McMillan was environment minister when the Mulroney government helped broker a multilateral deal to restrict the use of ozone-depleting chlorofluorocarbons (CFCs). 

He said it makes practical and political sense for the Island PCs to show what he described as a "green ethos," and that in doing so they're being true "to their very nature as Islanders."

Alberta Premier Jason Kenney, left, met P.E.I. Premier Dennis King soon after King was elected. King has made it clear he's not joining the so-called conservative "resistance" movement in Canadian politics. (Steve Bruce/CBC)

"It's in our DNA to be environmentalists," McMillan said of Islanders' reliance on the environment to support their three primary industries of fishing, farming and tourism.

"The Island is more vulnerable to climate change than any other part of Canada. That's just a fact. We are a low-lying sandbar in the North Atlantic."

Time for Conservatives to take climate change seriously, says King

King said as a PC, there's no "natural home" for him on the federal political stage and he no longer carries a membership in the Conservative Party of Canada.

He said it is time for other conservatives — particularly the federal party, now that it's in search of a new leader — to take environmental issues more seriously.

"I am a Progressive Conservative. I'm very much aware coming from an island province what the environment and the changing environment mean.

"I just think that the electorate nationwide is much more astute and into those ideas than what perhaps the federal party has paid enough attention to."

Talk is cheap, say Greens...

King says there's no question the rise of the Green Party on P.E.I., from a lone member in 2015 to Official Opposition four years later, has shaped Island politics and his own view on environmental issues.

P.E.I.'s Opposition leader Peter Bevan-Baker, right, and Premier Dennis King have become known for their cordial working relationship and for sharing the occasional hug. Both say the rise of the Green Party has shifted Island politics. (CBC)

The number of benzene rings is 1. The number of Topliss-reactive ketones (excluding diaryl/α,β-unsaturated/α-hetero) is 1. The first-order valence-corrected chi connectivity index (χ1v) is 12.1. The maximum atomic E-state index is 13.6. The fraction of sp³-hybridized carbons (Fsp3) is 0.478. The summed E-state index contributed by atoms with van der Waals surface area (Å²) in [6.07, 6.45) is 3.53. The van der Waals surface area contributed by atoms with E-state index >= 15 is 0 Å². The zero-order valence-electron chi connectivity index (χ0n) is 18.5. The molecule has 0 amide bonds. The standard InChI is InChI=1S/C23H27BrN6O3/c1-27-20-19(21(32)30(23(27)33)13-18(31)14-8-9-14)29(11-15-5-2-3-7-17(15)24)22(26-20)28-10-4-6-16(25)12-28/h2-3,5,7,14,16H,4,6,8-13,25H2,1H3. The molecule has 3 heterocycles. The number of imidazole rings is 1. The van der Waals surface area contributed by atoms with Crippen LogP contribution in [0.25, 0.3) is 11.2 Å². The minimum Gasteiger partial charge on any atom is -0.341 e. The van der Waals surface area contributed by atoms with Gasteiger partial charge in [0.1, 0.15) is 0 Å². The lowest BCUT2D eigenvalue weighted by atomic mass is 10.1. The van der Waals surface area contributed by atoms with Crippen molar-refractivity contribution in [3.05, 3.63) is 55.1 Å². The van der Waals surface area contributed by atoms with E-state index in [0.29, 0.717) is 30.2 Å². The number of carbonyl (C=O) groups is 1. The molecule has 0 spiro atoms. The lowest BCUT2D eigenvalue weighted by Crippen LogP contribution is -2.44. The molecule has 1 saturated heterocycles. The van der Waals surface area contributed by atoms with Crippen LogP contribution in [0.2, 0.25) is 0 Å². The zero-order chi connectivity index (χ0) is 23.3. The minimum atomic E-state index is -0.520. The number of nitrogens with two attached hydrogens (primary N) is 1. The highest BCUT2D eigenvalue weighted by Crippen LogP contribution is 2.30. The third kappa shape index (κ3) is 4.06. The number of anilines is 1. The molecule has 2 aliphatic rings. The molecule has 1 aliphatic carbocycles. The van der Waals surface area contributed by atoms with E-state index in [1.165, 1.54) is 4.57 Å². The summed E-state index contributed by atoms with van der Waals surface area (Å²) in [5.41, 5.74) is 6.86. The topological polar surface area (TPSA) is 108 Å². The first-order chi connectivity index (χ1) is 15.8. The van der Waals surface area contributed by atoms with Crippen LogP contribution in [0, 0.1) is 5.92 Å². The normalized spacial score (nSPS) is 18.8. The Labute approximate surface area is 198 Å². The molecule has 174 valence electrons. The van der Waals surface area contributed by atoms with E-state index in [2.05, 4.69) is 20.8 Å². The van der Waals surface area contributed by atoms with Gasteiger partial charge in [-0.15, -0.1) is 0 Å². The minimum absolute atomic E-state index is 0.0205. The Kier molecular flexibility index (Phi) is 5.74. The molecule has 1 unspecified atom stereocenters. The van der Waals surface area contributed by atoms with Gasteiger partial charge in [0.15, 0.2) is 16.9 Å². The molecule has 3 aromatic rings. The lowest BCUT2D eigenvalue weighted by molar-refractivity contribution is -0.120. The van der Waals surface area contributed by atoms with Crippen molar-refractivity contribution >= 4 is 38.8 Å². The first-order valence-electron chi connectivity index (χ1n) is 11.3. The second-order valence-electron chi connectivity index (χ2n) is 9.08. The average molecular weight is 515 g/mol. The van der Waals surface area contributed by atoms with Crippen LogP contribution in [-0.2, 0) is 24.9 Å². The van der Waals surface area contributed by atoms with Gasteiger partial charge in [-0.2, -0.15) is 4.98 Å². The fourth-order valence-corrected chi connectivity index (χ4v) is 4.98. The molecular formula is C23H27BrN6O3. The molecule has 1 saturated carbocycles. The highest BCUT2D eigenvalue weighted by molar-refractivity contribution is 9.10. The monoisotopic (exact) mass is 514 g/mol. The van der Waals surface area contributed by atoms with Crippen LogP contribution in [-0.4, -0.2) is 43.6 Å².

But Green Leader Peter Bevan-Baker isn't ready to affix the term "green" to the PCs just yet.

"I think that it is a different brand, a different breed of Tory government that we have here on Prince Edward Island. I don't know if I'd go as far to call them 'green Tories'," said Bevan-Baker.

He points to the PCs continuing with the carbon tax plan laid out by the previous P.E.I. Liberals, which has the province reducing its provincial gas tax to offset increases in the carbon tax. Bevan-Baker and other critics have said that makes the carbon tax useless as a tool to reduce emissions.

"The Tories are pretty good at talking a good game on climate change, but words, as they say, are cheap," said Bevan-Baker.

But he said the Island PCs are a reflection of the changing priorities of Island voters, who themselves, he says, reflect a shift happening around the world.

"I think the public is already there, saying we need to do better, we have to be serious" about the climate crisis, he said.

What the Tories under King have realized, he suggested, is "that perhaps the political peril associated with being bold on this climate crisis is not a political impediment at all. In fact it's something that most Islanders will be cheering them on for."

About the Author

Kerry Campbell

Provincial Affairs Reporter

Kerry Campbell is the provincial affairs reporter for CBC P.E.I., covering politics and the provincial legislature. kerry.campbell@cbc.ca